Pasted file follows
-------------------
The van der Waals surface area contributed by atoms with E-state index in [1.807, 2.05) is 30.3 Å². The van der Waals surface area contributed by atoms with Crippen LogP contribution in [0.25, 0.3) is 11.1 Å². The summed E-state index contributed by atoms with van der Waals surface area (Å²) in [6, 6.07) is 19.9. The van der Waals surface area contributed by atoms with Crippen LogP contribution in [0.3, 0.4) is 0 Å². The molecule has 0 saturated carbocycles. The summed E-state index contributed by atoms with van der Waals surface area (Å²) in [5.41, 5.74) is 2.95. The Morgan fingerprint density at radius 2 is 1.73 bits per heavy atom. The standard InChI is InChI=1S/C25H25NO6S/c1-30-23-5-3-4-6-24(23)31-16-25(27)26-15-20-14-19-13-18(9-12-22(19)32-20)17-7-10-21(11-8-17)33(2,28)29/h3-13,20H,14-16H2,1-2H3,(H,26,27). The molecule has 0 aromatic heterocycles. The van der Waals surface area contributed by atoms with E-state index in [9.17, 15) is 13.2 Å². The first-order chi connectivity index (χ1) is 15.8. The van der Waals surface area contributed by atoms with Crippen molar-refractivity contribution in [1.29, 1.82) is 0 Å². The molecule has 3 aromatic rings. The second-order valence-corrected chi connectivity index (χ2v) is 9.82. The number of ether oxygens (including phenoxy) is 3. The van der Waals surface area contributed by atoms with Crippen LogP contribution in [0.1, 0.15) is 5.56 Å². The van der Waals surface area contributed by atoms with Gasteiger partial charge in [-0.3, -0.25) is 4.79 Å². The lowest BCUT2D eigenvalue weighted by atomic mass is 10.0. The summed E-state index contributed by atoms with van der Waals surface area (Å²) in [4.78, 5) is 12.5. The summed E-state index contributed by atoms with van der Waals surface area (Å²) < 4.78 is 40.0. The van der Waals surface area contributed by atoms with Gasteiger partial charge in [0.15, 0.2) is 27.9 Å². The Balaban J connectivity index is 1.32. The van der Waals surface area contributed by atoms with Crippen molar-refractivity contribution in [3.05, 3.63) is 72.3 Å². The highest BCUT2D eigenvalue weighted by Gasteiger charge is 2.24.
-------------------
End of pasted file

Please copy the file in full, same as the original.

The van der Waals surface area contributed by atoms with E-state index in [1.807, 2.05) is 30.3 Å². The van der Waals surface area contributed by atoms with Crippen LogP contribution in [0.25, 0.3) is 11.1 Å². The summed E-state index contributed by atoms with van der Waals surface area (Å²) in [6, 6.07) is 19.9. The van der Waals surface area contributed by atoms with Crippen LogP contribution in [0.3, 0.4) is 0 Å². The molecule has 0 saturated carbocycles. The summed E-state index contributed by atoms with van der Waals surface area (Å²) in [5.41, 5.74) is 2.95. The Morgan fingerprint density at radius 2 is 1.73 bits per heavy atom. The standard InChI is InChI=1S/C25H25NO6S/c1-30-23-5-3-4-6-24(23)31-16-25(27)26-15-20-14-19-13-18(9-12-22(19)32-20)17-7-10-21(11-8-17)33(2,28)29/h3-13,20H,14-16H2,1-2H3,(H,26,27). The molecule has 0 aromatic heterocycles. The van der Waals surface area contributed by atoms with E-state index in [9.17, 15) is 13.2 Å². The first-order chi connectivity index (χ1) is 15.8. The van der Waals surface area contributed by atoms with Crippen molar-refractivity contribution in [1.29, 1.82) is 0 Å². The molecule has 3 aromatic rings. The second-order valence-corrected chi connectivity index (χ2v) is 9.82. The number of ether oxygens (including phenoxy) is 3. The van der Waals surface area contributed by atoms with Crippen LogP contribution in [0.1, 0.15) is 5.56 Å². The van der Waals surface area contributed by atoms with Gasteiger partial charge in [-0.3, -0.25) is 4.79 Å². The lowest BCUT2D eigenvalue weighted by atomic mass is 10.0. The summed E-state index contributed by atoms with van der Waals surface area (Å²) in [4.78, 5) is 12.5. The summed E-state index contributed by atoms with van der Waals surface area (Å²) < 4.78 is 40.0. The van der Waals surface area contributed by atoms with Gasteiger partial charge in [0.15, 0.2) is 27.9 Å². The Balaban J connectivity index is 1.32. The van der Waals surface area contributed by atoms with Crippen molar-refractivity contribution in [3.05, 3.63) is 72.3 Å². The highest BCUT2D eigenvalue weighted by Gasteiger charge is 2.24.